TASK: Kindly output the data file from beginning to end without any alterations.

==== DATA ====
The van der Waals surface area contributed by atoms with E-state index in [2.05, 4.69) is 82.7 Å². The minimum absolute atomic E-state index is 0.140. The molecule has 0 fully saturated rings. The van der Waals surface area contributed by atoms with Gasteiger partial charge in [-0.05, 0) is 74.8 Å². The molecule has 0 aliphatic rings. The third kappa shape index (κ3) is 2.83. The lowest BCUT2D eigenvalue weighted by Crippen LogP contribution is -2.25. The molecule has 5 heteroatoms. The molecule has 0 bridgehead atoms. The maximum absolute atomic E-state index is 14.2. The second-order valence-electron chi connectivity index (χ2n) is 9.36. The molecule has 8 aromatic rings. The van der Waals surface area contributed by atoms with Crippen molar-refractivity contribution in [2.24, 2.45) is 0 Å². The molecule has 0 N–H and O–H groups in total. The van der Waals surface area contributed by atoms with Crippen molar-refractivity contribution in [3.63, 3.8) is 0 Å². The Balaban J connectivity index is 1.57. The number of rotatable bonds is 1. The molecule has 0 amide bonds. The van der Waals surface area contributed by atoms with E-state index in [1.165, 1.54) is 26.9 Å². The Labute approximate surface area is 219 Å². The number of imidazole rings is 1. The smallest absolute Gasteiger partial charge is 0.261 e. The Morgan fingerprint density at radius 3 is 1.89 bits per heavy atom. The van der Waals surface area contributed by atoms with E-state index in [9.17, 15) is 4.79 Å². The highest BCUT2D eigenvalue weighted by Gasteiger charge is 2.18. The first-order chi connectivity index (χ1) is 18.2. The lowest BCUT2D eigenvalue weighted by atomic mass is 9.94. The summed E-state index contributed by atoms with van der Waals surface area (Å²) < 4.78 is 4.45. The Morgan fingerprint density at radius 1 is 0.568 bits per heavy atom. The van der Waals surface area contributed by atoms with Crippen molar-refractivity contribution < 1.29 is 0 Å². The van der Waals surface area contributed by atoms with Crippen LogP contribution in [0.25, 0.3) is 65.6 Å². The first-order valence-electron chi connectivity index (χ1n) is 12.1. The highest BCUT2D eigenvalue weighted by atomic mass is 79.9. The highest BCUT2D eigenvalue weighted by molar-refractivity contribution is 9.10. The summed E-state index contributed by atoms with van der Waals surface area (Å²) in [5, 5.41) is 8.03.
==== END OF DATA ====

The van der Waals surface area contributed by atoms with E-state index in [2.05, 4.69) is 82.7 Å². The minimum absolute atomic E-state index is 0.140. The molecule has 0 fully saturated rings. The van der Waals surface area contributed by atoms with Gasteiger partial charge in [-0.05, 0) is 74.8 Å². The molecule has 0 aliphatic rings. The third kappa shape index (κ3) is 2.83. The lowest BCUT2D eigenvalue weighted by Crippen LogP contribution is -2.25. The molecule has 5 heteroatoms. The molecule has 0 bridgehead atoms. The maximum absolute atomic E-state index is 14.2. The second-order valence-electron chi connectivity index (χ2n) is 9.36. The molecule has 8 aromatic rings. The van der Waals surface area contributed by atoms with Crippen molar-refractivity contribution in [2.24, 2.45) is 0 Å². The molecule has 0 N–H and O–H groups in total. The van der Waals surface area contributed by atoms with Crippen molar-refractivity contribution in [3.63, 3.8) is 0 Å². The Balaban J connectivity index is 1.57. The number of rotatable bonds is 1. The molecule has 0 amide bonds. The van der Waals surface area contributed by atoms with E-state index in [1.165, 1.54) is 26.9 Å². The Labute approximate surface area is 219 Å². The number of imidazole rings is 1. The smallest absolute Gasteiger partial charge is 0.261 e. The Morgan fingerprint density at radius 3 is 1.89 bits per heavy atom. The van der Waals surface area contributed by atoms with E-state index in [9.17, 15) is 4.79 Å². The highest BCUT2D eigenvalue weighted by Gasteiger charge is 2.18. The first-order chi connectivity index (χ1) is 18.2. The lowest BCUT2D eigenvalue weighted by atomic mass is 9.94. The summed E-state index contributed by atoms with van der Waals surface area (Å²) < 4.78 is 4.45. The Morgan fingerprint density at radius 1 is 0.568 bits per heavy atom. The van der Waals surface area contributed by atoms with Crippen molar-refractivity contribution < 1.29 is 0 Å². The van der Waals surface area contributed by atoms with Crippen LogP contribution in [0.25, 0.3) is 65.6 Å². The first-order valence-electron chi connectivity index (χ1n) is 12.1. The highest BCUT2D eigenvalue weighted by atomic mass is 79.9. The highest BCUT2D eigenvalue weighted by molar-refractivity contribution is 9.10. The summed E-state index contributed by atoms with van der Waals surface area (Å²) in [5, 5.41) is 8.03.